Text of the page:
Essay by EssaySwap ContributorUniversity, Master's February 2008

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Cable Modems vs. Digital Subscriber Lines Bob Fager Econ 235ഊThe Internet has grabbed on to the world and it isn't letting go. Nearly 36 million U.S. homes currently have PCs and everyone is dying to jump on the information superhighway. The Internet, which started as a group of government agencies and universities, has grown to include almost anyone, from home users to large companies and everyone in between. It makes sense then that providing Internet service is big business. The service which used to be dominated by groups of nerdy computer whizzes using equipment in someone's basement is now being provided by many telephone companies, large on-line services and may soon be available from you local cable company.

Computer users are an impatient group. They are starving for a faster way of connecting to the 'net. Until now home users have had to suffer with the slow connections available with analog modems or spend a relatively large amount on having a digital line, such as ISDN, installed and then continue paying a lot for the monthly charges associated with such lines.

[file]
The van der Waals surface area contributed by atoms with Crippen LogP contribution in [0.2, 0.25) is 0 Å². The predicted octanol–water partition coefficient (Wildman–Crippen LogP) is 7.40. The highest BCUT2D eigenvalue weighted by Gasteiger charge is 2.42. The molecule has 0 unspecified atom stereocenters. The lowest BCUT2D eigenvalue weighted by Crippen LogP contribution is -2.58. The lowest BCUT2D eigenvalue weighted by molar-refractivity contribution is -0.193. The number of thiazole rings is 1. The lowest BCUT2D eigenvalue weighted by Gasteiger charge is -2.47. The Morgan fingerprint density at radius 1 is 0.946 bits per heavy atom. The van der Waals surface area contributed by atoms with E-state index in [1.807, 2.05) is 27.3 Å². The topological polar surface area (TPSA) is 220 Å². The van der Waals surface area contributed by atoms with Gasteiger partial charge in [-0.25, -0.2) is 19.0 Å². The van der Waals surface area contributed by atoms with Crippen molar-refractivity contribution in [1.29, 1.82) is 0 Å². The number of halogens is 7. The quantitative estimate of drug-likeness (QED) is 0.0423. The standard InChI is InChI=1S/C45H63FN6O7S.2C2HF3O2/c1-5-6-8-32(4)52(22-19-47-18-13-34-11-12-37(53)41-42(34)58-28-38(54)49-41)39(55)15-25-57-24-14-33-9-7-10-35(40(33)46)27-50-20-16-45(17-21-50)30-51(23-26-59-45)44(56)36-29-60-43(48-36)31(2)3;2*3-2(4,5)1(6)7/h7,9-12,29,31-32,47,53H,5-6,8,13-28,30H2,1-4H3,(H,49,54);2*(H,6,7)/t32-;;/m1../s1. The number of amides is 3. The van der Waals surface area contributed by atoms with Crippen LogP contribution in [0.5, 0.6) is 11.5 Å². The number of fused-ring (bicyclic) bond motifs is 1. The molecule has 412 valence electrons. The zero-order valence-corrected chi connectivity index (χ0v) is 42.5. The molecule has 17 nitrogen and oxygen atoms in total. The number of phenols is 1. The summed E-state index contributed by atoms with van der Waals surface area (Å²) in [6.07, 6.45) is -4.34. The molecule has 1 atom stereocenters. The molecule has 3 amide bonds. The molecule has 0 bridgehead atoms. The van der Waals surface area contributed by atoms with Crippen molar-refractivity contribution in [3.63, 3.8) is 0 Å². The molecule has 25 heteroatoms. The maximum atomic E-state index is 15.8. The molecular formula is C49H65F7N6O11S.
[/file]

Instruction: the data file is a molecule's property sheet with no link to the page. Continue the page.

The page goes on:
Standard analog modems have always been hindered by the bandwidth they are allowed to use. Standard voice grade phone lines use the frequency spectrum between 0khz and 4khz to transmit their signal. 33.6 kbps modems packed nearly 11 bits of data per hertz, a remarkable feat, which is very near the theoretical limit. To allow faster connections modems must use a wider bandwidth.ഊTwo new competing technologies are now being developed which use this broadband idea to give computer users the speed they crave. Telephone companies are working on developing a way to use the standard twisted pair copper wires that now connect nearly every home in America to transmit data at high speeds. These technologies, collectively called xDSL, come...